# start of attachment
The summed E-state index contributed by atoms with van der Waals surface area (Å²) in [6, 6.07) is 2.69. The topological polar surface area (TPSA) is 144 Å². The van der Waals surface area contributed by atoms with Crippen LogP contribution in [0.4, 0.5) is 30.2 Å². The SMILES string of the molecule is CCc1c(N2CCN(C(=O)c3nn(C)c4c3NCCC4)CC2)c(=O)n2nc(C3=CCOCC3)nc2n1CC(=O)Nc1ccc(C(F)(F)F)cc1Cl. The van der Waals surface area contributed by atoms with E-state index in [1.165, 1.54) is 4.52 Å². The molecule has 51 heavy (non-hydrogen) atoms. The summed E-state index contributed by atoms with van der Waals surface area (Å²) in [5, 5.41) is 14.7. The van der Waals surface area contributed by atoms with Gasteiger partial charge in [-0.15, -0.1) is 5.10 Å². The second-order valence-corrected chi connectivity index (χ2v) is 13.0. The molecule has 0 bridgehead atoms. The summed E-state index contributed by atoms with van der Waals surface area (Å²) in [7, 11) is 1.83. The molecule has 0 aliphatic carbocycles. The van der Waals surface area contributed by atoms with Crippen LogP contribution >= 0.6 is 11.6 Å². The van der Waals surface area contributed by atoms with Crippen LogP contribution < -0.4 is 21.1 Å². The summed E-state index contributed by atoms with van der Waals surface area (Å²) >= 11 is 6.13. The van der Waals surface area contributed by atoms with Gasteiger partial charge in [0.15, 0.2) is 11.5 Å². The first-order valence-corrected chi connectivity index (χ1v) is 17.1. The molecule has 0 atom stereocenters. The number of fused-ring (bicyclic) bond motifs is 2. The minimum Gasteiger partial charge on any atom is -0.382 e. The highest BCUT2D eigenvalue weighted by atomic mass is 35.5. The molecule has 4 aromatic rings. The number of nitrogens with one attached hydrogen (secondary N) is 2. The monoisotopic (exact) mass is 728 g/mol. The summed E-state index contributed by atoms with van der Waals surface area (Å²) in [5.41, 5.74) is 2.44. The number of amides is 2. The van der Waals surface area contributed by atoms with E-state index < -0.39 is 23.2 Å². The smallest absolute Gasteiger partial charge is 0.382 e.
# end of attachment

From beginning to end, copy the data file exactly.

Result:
The summed E-state index contributed by atoms with van der Waals surface area (Å²) in [6, 6.07) is 2.69. The topological polar surface area (TPSA) is 144 Å². The van der Waals surface area contributed by atoms with Crippen LogP contribution in [0.4, 0.5) is 30.2 Å². The SMILES string of the molecule is CCc1c(N2CCN(C(=O)c3nn(C)c4c3NCCC4)CC2)c(=O)n2nc(C3=CCOCC3)nc2n1CC(=O)Nc1ccc(C(F)(F)F)cc1Cl. The van der Waals surface area contributed by atoms with E-state index in [1.165, 1.54) is 4.52 Å². The molecule has 51 heavy (non-hydrogen) atoms. The summed E-state index contributed by atoms with van der Waals surface area (Å²) in [5, 5.41) is 14.7. The van der Waals surface area contributed by atoms with Gasteiger partial charge in [-0.15, -0.1) is 5.10 Å². The second-order valence-corrected chi connectivity index (χ2v) is 13.0. The molecule has 0 bridgehead atoms. The summed E-state index contributed by atoms with van der Waals surface area (Å²) in [7, 11) is 1.83. The molecule has 0 aliphatic carbocycles. The van der Waals surface area contributed by atoms with Crippen LogP contribution >= 0.6 is 11.6 Å². The van der Waals surface area contributed by atoms with Crippen LogP contribution < -0.4 is 21.1 Å². The summed E-state index contributed by atoms with van der Waals surface area (Å²) >= 11 is 6.13. The van der Waals surface area contributed by atoms with Gasteiger partial charge in [0.15, 0.2) is 11.5 Å². The first-order valence-corrected chi connectivity index (χ1v) is 17.1. The molecule has 0 atom stereocenters. The number of fused-ring (bicyclic) bond motifs is 2. The minimum Gasteiger partial charge on any atom is -0.382 e. The highest BCUT2D eigenvalue weighted by atomic mass is 35.5. The molecule has 4 aromatic rings. The number of nitrogens with one attached hydrogen (secondary N) is 2. The monoisotopic (exact) mass is 728 g/mol. The summed E-state index contributed by atoms with van der Waals surface area (Å²) in [5.41, 5.74) is 2.44. The number of amides is 2. The van der Waals surface area contributed by atoms with E-state index < -0.39 is 23.2 Å². The smallest absolute Gasteiger partial charge is 0.382 e.